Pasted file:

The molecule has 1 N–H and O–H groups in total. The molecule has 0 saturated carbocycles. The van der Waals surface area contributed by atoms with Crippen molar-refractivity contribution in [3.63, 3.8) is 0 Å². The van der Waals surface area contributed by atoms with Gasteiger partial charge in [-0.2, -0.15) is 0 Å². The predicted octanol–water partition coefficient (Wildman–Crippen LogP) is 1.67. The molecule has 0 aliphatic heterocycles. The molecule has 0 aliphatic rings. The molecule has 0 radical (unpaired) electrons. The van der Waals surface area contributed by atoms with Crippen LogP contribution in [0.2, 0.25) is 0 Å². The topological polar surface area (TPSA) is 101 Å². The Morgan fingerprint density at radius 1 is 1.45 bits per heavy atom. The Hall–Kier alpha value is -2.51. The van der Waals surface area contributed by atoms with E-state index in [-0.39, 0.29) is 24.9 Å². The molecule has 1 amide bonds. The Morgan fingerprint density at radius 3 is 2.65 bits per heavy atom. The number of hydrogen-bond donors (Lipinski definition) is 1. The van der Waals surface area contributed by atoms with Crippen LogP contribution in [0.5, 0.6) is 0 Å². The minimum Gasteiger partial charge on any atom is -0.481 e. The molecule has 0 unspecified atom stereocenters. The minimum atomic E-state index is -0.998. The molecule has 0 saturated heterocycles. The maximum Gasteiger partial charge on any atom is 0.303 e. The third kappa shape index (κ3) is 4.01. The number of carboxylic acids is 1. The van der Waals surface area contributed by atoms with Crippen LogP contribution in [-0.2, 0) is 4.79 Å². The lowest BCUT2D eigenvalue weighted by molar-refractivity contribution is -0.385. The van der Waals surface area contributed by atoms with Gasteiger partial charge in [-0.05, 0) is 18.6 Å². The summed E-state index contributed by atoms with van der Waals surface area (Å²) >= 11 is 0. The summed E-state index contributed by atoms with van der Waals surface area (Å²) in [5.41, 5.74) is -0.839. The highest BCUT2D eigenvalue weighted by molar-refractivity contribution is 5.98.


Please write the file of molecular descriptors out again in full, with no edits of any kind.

The molecule has 1 N–H and O–H groups in total. The molecule has 0 saturated carbocycles. The van der Waals surface area contributed by atoms with Crippen molar-refractivity contribution in [3.63, 3.8) is 0 Å². The van der Waals surface area contributed by atoms with Gasteiger partial charge in [-0.2, -0.15) is 0 Å². The predicted octanol–water partition coefficient (Wildman–Crippen LogP) is 1.67. The molecule has 0 aliphatic heterocycles. The molecule has 0 aliphatic rings. The molecule has 0 radical (unpaired) electrons. The van der Waals surface area contributed by atoms with Crippen LogP contribution in [0.2, 0.25) is 0 Å². The topological polar surface area (TPSA) is 101 Å². The Morgan fingerprint density at radius 1 is 1.45 bits per heavy atom. The Hall–Kier alpha value is -2.51. The van der Waals surface area contributed by atoms with E-state index in [-0.39, 0.29) is 24.9 Å². The molecule has 1 amide bonds. The Morgan fingerprint density at radius 3 is 2.65 bits per heavy atom. The number of hydrogen-bond donors (Lipinski definition) is 1. The van der Waals surface area contributed by atoms with Crippen LogP contribution in [0.5, 0.6) is 0 Å². The minimum Gasteiger partial charge on any atom is -0.481 e. The molecule has 0 unspecified atom stereocenters. The minimum atomic E-state index is -0.998. The molecule has 0 saturated heterocycles. The maximum Gasteiger partial charge on any atom is 0.303 e. The third kappa shape index (κ3) is 4.01. The number of carboxylic acids is 1. The van der Waals surface area contributed by atoms with Crippen LogP contribution in [-0.2, 0) is 4.79 Å². The lowest BCUT2D eigenvalue weighted by molar-refractivity contribution is -0.385. The van der Waals surface area contributed by atoms with Gasteiger partial charge in [-0.05, 0) is 18.6 Å². The summed E-state index contributed by atoms with van der Waals surface area (Å²) >= 11 is 0. The summed E-state index contributed by atoms with van der Waals surface area (Å²) in [5.41, 5.74) is -0.839. The highest BCUT2D eigenvalue weighted by molar-refractivity contribution is 5.98.